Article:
## The Missing One

Prof. Stoiciu’s math puzzle night is held every Tuesday between 6 and 7 PM in the Dennett private dining hall in Mission. All students but one arrives to the event at 6PM. The missing student arrives sometimes between 6 and 7 PM. Prof. Stoiciu wants to give an opportunity for this student to solve problems but at the same time wants to be fair with others, so he looks at the clock and randomly picks a minute between 6 and 7PM. In this minute he gives out the weekly problem-sets to the students present. Prof. Stoiciu and the initial students (excluding the missing one) are happy when the missing student arrives no sooner than 15 minutes before the randomly selected minute. In this way they don’t feel like “wasting so much time even if the missing one is present.” The missing student is happy when he/she arrives no later than 15 minutes after the randomly selected minute, since he/she can still get the problem-set and solve couple problems. What is the probability that Prof. Stoiciu and all students (including the missing one) will be happy?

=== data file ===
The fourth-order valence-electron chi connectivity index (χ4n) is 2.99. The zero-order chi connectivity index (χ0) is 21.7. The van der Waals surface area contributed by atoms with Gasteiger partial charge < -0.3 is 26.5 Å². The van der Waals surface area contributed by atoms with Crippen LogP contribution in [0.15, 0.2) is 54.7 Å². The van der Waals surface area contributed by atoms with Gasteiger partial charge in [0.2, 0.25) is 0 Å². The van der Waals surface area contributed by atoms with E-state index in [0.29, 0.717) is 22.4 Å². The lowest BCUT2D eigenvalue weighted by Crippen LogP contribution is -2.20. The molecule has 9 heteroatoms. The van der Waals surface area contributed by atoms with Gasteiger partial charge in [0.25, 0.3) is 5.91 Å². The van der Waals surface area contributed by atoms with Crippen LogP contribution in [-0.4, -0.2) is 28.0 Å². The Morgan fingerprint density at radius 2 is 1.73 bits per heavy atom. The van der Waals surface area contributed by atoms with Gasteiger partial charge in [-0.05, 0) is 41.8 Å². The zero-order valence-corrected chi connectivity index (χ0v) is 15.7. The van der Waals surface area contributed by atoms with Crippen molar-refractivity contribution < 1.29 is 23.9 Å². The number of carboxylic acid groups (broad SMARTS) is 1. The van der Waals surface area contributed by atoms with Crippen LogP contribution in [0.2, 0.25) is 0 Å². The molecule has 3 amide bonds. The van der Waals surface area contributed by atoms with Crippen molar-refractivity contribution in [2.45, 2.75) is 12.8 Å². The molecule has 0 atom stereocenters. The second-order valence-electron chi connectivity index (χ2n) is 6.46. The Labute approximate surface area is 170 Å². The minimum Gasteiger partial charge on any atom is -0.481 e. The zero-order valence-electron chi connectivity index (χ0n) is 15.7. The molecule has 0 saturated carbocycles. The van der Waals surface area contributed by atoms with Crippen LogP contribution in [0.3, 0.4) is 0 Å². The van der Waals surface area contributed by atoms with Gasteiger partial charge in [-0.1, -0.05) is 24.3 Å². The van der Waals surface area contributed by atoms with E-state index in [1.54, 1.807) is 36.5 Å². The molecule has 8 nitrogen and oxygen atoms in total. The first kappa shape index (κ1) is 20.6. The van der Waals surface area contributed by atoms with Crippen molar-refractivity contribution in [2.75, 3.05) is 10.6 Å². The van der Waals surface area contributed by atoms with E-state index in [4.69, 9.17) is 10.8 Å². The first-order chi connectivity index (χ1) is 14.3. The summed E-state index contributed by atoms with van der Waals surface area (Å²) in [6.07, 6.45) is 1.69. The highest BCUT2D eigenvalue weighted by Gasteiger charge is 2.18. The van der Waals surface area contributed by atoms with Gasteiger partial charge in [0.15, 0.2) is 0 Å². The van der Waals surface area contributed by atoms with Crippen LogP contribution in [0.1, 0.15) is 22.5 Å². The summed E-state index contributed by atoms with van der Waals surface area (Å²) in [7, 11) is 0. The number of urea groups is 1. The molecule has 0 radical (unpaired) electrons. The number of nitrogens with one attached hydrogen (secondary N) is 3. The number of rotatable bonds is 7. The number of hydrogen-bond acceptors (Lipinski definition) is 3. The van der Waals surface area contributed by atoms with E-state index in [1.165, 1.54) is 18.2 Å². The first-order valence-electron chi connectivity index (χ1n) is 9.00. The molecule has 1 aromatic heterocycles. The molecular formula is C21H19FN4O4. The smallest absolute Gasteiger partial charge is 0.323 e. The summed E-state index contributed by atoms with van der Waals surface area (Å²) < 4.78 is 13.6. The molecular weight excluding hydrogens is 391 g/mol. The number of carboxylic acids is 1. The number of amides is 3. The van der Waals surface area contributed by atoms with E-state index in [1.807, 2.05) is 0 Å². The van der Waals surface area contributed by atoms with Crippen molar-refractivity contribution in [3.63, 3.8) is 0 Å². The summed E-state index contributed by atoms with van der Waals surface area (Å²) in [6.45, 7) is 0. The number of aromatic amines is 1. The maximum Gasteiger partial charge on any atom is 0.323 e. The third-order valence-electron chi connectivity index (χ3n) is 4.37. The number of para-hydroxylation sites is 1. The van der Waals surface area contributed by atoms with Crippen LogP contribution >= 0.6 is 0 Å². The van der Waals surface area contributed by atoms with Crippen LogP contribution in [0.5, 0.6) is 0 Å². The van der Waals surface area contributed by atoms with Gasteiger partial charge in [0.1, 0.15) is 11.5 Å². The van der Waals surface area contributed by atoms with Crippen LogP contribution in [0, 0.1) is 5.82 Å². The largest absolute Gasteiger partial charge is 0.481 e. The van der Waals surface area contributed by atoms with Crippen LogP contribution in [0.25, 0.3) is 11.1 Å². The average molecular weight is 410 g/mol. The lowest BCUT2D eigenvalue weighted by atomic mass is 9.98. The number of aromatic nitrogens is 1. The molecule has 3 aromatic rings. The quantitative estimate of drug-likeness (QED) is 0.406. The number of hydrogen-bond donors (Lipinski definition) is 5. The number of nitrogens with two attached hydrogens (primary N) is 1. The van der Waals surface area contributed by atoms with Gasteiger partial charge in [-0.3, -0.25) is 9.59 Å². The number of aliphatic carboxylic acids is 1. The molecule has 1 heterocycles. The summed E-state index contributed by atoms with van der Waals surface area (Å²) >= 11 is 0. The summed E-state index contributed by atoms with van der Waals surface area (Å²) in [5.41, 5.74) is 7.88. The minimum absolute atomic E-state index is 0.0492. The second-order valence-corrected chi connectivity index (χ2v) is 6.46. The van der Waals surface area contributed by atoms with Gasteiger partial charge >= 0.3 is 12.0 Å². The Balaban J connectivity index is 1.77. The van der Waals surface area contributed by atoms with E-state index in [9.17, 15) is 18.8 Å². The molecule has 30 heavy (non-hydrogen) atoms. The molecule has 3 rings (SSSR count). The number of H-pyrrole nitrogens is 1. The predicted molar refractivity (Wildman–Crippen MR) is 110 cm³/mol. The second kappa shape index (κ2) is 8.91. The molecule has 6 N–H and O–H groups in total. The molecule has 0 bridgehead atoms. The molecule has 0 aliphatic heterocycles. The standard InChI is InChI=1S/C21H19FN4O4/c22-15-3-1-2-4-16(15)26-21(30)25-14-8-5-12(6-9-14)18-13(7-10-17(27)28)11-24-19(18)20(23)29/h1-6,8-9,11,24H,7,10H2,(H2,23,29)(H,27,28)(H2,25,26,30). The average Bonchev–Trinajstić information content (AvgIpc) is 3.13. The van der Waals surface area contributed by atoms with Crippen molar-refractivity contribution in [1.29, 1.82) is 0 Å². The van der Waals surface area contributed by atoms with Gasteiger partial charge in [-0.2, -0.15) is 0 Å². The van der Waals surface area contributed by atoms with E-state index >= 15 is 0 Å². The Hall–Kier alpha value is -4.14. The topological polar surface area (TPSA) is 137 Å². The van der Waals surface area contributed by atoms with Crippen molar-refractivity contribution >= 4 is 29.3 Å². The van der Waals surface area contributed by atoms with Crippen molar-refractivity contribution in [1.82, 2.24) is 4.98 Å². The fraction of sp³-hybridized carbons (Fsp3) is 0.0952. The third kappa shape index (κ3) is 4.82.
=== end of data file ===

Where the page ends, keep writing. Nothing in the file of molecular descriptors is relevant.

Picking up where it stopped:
Thank you very much for sending in your solutions and congratulations to **Faraz Rahman** for submitting the correct solution with proper explanation.

**Faraz’s Solution:**

Since we’re dealing with a one hour window of time, from 6pm to 7pm, we can scale the times picked by Prof. Stoiciu and the student such that, for example, 6pm becomes 0, 6:45pm become 0.75, 7pmbecomes 1, and so on. For any time picked by Prof. Stoiciu, x, our conditions will be satisfied if the time, y, at which the student arrives is between x-0.25 and x+0.25. If we were to graph these two lines, y=x-0.25 and y=x+0.25, in our 1×1 “box”, then the area enclosed between the two lines in the box will give us the required probability. We see that the area within the box which is outside that enclosed by the two lines is made up of two triangles. Each of these has area (1/2)(3/4)(3/4), so together they have a combined area of 9/16. Deducting this from 1 gives us 1-9/16 = 0.4375, which is the required probability.

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